A completely pointless mini-rant on journal guidelines

June 15, 2012

I am finalising an article for submission to Palaeontologia Electronica. Regarding the acknowledgements, the Contributor Instructions say: “Initials are used rather than given names.”

WHY?! What on earth is gained by forcing authors to thank R. Cifelli instead of Rich Cifelli for access to specimens?

And of course this is the tiniest tip of the pointless-reformatting iceberg. Do not get me started on citations and reference, tables, figure captions, headings and all the rest.

The utter, utter pointlessness of such rules is irking me more with each submission I make. It’s indicative of the long-entrenched power-balance that we’ve all internalised, where authors are supplicants to journals, of whom we crave the boon of publication.

This. Is. Stupid.

We take highly trained scientists and put them to work doing tedious, time-consuming, error-prone clerical work which has the net result of reducing the utility of the paper.

Bring on the revolution.

 

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13 Responses to “A completely pointless mini-rant on journal guidelines”

  1. MRR Says:

    Yes.
    I think part is a survivance of a time where we read a journal, and an homogeneous style helped find information. But now I have more chance of reading several papers by the same author in a row, than several papers from the same journal.

  2. tmkeesey Says:

    That does make sense for print journals (where it can save on space), but Palaeontologia Electronica?


  3. well, I do understand that journals want things to look orderly and neat, so all papers should be formatted the same way.

    And when you complain about abbreviations, whine about PLoS ONE first, who needlessly use the stupid number citation system! That’s really annoying, as I can’t even know what I cited in my own manuscript I am preparing without looking it up!

    Abbreviated first names or not – who cares? Yes it is annoying that each journal want a different format, but there really are worse things!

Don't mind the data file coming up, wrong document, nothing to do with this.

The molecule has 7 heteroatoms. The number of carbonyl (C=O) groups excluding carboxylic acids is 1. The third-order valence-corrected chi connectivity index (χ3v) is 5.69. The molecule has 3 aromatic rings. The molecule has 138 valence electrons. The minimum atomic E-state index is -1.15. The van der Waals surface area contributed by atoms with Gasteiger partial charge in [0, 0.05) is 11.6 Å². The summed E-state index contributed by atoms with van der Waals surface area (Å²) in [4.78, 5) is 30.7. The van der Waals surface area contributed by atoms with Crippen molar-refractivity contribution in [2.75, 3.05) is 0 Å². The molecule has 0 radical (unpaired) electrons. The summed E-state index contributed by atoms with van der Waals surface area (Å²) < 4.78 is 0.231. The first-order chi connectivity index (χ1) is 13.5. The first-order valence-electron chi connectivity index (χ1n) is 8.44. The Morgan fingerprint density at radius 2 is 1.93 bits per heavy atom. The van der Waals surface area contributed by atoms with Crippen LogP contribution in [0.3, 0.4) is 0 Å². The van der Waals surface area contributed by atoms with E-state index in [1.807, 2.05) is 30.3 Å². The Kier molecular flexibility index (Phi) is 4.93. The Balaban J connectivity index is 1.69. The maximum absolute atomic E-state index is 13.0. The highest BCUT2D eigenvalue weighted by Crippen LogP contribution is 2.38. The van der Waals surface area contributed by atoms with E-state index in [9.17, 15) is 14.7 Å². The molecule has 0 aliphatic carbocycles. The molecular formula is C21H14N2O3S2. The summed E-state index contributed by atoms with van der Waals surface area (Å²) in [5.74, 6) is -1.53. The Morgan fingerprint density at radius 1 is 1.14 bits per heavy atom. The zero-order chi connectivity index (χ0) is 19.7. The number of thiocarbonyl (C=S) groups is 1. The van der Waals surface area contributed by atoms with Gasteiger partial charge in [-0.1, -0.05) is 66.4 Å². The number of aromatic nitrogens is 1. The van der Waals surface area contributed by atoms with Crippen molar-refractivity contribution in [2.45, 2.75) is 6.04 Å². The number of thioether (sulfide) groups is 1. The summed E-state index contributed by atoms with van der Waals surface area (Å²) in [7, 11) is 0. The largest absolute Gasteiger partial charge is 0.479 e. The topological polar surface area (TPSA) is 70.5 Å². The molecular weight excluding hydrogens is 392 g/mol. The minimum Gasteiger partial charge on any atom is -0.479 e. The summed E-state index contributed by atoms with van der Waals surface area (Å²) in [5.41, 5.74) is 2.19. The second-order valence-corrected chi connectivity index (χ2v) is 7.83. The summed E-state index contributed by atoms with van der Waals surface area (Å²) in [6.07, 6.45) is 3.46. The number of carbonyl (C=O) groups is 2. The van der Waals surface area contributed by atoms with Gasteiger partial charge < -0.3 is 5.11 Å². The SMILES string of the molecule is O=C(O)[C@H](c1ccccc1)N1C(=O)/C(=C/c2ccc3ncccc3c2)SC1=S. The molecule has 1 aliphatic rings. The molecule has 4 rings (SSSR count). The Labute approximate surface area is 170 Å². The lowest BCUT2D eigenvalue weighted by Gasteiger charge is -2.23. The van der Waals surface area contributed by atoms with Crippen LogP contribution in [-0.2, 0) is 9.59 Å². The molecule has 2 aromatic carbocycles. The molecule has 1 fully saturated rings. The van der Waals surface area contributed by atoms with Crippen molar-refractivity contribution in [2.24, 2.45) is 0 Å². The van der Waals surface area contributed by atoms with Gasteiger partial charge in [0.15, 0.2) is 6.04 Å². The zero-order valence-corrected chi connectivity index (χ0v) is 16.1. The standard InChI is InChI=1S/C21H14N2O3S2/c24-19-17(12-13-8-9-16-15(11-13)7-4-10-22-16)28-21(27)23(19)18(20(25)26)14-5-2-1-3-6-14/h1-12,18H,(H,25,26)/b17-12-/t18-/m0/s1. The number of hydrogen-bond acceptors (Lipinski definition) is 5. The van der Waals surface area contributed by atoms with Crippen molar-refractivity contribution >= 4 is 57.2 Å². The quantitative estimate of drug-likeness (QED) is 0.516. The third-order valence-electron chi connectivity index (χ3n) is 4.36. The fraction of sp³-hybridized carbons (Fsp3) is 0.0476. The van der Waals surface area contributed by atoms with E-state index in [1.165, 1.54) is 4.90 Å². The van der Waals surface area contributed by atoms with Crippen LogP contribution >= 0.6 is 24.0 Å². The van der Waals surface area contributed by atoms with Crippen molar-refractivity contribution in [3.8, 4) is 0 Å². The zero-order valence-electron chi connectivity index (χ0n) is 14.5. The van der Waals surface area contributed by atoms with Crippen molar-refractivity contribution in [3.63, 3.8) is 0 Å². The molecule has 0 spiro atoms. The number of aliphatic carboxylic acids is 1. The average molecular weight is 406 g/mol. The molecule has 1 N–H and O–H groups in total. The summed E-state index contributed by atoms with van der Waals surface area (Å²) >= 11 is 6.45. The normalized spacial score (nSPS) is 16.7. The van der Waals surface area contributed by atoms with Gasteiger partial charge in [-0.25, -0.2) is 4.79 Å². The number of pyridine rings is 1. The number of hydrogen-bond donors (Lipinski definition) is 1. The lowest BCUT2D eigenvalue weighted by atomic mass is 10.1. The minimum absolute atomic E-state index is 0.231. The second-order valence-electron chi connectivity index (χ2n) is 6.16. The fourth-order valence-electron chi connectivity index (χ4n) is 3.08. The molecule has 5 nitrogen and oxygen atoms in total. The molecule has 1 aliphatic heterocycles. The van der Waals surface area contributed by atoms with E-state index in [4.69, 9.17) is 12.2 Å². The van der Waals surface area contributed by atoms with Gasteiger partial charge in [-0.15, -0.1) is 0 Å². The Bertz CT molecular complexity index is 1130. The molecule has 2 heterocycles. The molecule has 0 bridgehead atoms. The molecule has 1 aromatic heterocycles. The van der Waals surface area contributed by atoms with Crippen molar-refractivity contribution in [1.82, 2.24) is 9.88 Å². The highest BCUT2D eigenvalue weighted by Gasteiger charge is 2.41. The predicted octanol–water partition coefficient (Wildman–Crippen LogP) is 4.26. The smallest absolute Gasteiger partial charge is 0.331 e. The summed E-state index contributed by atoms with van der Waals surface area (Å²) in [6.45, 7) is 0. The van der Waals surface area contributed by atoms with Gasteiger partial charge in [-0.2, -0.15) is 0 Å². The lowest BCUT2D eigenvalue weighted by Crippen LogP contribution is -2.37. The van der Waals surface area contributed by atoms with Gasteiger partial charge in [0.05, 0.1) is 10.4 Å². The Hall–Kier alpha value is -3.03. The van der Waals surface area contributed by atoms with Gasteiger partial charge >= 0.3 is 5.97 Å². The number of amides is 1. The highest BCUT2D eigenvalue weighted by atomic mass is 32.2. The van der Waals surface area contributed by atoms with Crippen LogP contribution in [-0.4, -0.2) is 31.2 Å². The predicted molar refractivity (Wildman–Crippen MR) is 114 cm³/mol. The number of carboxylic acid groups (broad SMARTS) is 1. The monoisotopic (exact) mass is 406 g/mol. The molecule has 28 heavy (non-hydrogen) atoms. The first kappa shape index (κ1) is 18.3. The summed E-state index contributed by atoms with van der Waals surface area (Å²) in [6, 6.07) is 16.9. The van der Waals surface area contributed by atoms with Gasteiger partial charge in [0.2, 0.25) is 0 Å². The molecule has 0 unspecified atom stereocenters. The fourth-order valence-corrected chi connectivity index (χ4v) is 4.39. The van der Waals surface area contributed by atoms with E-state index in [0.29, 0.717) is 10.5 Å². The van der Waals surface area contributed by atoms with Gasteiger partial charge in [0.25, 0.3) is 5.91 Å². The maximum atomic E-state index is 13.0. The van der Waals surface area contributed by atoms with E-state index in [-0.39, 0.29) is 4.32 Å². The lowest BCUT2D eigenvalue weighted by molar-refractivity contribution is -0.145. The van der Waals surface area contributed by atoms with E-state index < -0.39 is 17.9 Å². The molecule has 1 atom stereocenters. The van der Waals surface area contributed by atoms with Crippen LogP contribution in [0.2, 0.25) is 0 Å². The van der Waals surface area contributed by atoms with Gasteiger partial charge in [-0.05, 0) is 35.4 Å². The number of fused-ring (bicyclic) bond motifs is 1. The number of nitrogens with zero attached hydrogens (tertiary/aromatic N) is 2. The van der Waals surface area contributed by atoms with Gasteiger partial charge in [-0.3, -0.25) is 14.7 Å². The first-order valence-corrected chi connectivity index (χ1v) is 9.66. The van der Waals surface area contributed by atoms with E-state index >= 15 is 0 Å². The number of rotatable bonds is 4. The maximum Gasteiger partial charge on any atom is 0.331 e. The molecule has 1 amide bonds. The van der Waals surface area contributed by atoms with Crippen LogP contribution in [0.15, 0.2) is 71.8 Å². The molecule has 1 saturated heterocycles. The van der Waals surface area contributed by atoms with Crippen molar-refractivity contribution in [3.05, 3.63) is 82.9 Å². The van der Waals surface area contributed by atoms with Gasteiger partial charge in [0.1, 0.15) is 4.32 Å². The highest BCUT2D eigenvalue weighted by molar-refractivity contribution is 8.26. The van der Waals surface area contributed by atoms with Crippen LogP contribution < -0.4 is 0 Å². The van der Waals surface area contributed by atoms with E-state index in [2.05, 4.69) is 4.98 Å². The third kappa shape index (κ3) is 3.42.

4. Mike Taylor Says:

    Heinrich wrote:

    Well, I do understand that journals want things to look orderly and neat, so all papers should be formatted the same way.

    I am progressively losing patience with this. It is nothing to do with science, a complete waste of scientists’ time, and done only for the benefit of journal which are supposed to exist for the sake of science. From my perspective as a scientist it makes literally no difference at all if one PE paper uses full names while another uses only initials. So this consistency hobgoblin is not for my benefit. Then whose? I am coming to the conclusion that if journals want it for themselves, then they should be the party that spends its precious time on formatting.

    And when you complain about abbreviations, whine about PLoS ONE first, who needlessly use the stupid number citation system! That’s really annoying, as I can’t even know what I cited in my own manuscript I am preparing without looking it up!

    Are you forgetting your SV-POW! history?

    Abbreviated first names or not – who cares? Yes it is annoying that each journal want a different format, but there really are worse things!

    Things that are hard to do because of intrinsic compexity — phylogenetic analysis, for example — those, I am fine with. Inventing busy-work? No. That’s how not-very-good primary-school teachers burn the time of ten-year-olds who need to be kept out of trouble.